If you live in Vermont, chances are that you will be guaranteed health care coverage in 2017 at the latest. If an amendment to Obamacare passes, you could see it in 2014.

Vermont’s governor Peter Shumlin signed a single-payer health care bill into law on Thursday, becoming the first state in the US to do so.

IBTimes spoke with Dr. Deborah Richter, M.D. of Vermont Health Care For All (VTHCA), a Vermont-based non-profit organization, about this bill.

IBT: Will it cover everyone?

Richter: That is the intention, to cover every resident of Vermont.

IBT: How does it work?

Richter: Essentially, you no longer need health insurance because it will pay for everyone.  Think of it like public schools. 

IBT: How will it be financed?

Richter: Vermont residents will pay into the single-payer fund based on their income.

IBT: Can Vermont afford it?

Richter:  Total costs are already going up 7 to 8 percent per year, so the [status quo] isn’t affordable. The single-payer health care system puts a budget around health care, so we’ll be spending less in total. 

There are also efficiencies.  We will do health planning.  For example, if it looks like we have too many hospital beds for our population, we’ll reduce [that number]

We will save on administrative costs of having only a single-payer [that health care providers deal with].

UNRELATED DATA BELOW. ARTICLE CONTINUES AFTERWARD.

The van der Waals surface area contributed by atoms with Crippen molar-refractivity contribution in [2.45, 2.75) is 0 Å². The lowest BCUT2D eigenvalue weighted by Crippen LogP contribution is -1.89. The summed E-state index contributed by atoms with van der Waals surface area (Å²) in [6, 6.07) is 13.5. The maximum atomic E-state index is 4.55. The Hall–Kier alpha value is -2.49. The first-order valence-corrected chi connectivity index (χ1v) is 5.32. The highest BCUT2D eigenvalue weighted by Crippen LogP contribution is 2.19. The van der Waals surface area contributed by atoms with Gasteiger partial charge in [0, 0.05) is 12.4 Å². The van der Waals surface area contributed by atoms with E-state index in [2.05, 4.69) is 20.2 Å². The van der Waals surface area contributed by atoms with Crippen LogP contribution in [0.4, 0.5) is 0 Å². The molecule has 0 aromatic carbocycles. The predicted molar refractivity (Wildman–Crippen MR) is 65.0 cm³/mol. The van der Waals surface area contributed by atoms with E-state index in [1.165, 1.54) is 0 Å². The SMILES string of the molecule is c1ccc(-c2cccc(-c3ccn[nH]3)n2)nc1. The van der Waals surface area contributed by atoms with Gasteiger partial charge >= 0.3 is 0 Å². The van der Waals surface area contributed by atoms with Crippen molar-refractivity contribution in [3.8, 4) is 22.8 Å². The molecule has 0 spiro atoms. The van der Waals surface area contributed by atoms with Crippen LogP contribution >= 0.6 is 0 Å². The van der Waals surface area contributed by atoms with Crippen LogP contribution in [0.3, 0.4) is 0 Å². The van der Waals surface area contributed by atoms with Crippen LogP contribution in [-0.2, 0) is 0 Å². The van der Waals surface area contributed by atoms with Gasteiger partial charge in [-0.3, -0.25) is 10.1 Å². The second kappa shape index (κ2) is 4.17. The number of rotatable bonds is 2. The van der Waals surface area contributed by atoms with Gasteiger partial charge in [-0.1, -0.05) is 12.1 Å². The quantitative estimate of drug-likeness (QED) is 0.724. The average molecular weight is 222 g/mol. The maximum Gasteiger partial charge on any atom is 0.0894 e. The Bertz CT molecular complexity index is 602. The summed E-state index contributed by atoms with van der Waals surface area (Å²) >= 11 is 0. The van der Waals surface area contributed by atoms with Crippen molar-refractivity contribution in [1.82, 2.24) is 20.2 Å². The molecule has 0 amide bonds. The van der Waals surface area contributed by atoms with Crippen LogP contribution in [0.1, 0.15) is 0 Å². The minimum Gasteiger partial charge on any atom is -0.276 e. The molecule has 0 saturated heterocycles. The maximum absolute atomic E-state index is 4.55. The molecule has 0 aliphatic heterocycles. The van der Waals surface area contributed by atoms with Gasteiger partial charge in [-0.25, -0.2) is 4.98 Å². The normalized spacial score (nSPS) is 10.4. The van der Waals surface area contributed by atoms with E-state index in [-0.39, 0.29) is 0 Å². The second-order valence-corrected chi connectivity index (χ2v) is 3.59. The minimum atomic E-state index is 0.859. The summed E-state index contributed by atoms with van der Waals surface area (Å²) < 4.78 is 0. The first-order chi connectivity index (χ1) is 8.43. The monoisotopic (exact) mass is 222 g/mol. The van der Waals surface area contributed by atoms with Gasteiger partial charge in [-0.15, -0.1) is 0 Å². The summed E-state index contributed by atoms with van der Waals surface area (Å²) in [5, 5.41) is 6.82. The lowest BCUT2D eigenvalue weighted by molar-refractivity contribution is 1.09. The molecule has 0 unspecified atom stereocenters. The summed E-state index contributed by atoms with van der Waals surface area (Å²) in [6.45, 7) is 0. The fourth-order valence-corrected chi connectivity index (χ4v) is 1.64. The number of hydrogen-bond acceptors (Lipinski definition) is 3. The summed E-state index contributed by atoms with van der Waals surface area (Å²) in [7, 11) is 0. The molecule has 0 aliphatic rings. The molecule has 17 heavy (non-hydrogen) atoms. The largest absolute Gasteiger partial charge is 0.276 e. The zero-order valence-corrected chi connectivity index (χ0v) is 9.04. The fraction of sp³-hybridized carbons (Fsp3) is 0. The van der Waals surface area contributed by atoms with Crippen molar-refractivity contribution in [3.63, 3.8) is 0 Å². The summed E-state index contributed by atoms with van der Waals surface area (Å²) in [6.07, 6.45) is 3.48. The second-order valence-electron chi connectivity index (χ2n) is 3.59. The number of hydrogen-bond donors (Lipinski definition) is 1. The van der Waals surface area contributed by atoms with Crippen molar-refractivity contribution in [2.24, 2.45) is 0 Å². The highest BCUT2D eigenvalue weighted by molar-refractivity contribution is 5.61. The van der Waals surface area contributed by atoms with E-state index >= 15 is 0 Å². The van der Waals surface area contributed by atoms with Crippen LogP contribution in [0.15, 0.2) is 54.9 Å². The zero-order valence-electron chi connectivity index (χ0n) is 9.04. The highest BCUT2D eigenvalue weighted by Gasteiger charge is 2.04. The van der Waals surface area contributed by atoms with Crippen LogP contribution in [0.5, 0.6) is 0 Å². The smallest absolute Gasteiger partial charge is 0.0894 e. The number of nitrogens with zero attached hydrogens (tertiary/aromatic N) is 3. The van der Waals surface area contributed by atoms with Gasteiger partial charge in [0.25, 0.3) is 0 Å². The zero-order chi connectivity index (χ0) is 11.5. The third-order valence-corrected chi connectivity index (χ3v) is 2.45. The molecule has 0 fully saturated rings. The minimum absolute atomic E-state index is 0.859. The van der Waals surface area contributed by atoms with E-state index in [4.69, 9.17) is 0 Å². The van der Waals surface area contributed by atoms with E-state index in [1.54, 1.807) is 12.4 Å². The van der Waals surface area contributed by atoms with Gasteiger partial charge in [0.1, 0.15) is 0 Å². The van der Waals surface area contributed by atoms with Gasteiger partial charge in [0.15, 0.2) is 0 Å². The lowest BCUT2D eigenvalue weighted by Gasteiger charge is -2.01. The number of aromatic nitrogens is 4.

We will have uniform rates, which mean all providers will be paid the same rate. This will further save administrative costs. 

IBT: How do you think Vermont lawmakers arrived at the conclusion that it’s affordable?

Richter: We have an assessment from a Harvard economist who designed the system in Taiwan. The system has a track record of saving money. We have examples around the industrialized world that show us that we, too, can spend less and get better care.

IBT: How do you cut down on frivolous hospital visits and waste?

Richter: Studies have shown that [frivolous visits] happen mostly because people don’t have a primary care doctor. The bill will expand the primary care workforce, which will cut down [frivolous visits].

Also, people generally don’t enjoy [spending a lot of time in hospitals].

IBT: Any further comments?

Richter:  It’s the most fiscally conservative way to cover everybody.  I’m amazed people don’t want to embrace this.  It’s going to cost less money and give everybody better care. 

IBT: Can every state do it?

Richter: Absolutely.